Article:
Some of the western blogs about China are touting a photo exhibition about China’s Red Guards.

You can find it on Facebook, or HERE. :

Quick: what’s wrong with this description:

 A 20-year-old barely out of high school, Solange Brand took a job at the French Embassy in Beijing at the beginning of the Cultural Revolution in 1966. Armed with a color camera, Brand went around the city and photographed what she saw. A rare historical record (there are few documents from this period outside of official propaganda) of an extraordinary time…

The photos are nice, and a valuable addition to Chinese history.

The exhibition is in Shanghai, where people know the full story, so one wonders how this is being viewed by those who suffered during that period, or if it will be used to re-propagandize Chinese children into the glories of their history, wiped clean of the horror stories of those years.

Of course, too often it is westerners are so naive that they believe the official line.

For the Red Guards were patsys for Mao.

Mao’s radical reforms were stopped by his fellow revolutionaries, who saw how Mao’s decrees had resulted in the great famines of the “Great Leap Forward”.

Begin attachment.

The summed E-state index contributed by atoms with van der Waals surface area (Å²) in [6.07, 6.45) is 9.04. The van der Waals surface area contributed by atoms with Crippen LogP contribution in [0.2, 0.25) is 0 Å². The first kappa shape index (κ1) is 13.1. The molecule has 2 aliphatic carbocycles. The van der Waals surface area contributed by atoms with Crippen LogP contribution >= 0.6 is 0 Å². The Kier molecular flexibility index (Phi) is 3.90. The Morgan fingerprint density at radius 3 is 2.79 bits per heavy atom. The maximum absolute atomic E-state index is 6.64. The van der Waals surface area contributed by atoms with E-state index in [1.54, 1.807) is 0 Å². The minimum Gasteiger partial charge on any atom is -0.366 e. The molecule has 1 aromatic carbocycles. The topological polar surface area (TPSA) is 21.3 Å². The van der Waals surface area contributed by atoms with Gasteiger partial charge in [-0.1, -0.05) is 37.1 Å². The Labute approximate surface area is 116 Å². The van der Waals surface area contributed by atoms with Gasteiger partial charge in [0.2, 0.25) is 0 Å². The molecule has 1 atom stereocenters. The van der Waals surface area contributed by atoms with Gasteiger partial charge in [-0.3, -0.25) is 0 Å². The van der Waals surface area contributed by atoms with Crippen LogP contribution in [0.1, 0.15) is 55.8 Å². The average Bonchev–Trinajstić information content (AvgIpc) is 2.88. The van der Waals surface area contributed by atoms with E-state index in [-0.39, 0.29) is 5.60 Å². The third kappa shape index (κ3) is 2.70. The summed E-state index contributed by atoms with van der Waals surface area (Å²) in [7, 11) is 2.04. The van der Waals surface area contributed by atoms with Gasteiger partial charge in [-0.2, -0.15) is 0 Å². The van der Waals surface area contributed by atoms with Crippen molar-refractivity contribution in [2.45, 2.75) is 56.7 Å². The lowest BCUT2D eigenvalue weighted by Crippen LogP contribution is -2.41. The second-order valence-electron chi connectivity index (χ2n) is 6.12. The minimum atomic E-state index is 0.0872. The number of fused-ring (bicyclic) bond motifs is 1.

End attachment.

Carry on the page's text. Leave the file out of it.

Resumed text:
So to get rid of his “enemies”, Mao stirred up the children of the more radical revolutionary families to lead his heavily propagandized middle and Junior High school students to renew his revolution.

The result was closer to “Lord of the Flies” than “Utopia”: children turned against their teachers, some of whom were killed or committed suicide; they destroyed books, tormented intellectuals and other “enemies of the state” and destroyed China’s cultural heritage.

And the worst part of the movement? When their usefulness in reestablishing Mao’s political power was over, the gangs of power hungry youth were too dangerous to keep in urban areas, so millions were sent to work in rural communes.

Mao’s use of the policy sent-down the Red Guards who had risen up at his beck and call, sending China into chaos. Essentially, Mao used the “up to the mountains and down to the villages” to quell unrest and remove the embarrassment of the early Cultural Revolution from sight. … Some commentators consider these people, many of whom lost the opportunity to attend university, China’s “lost generation”.

Without the context of what happened before, and what happened to these children later, the photos are not much more than propaganda photos for nostalgic westerners, who are unfamiliar with the story.


Nancy Reyes is a retired physician living in the rural Philippines. Her website is Finest Kind Clinic and Fishmarket. 

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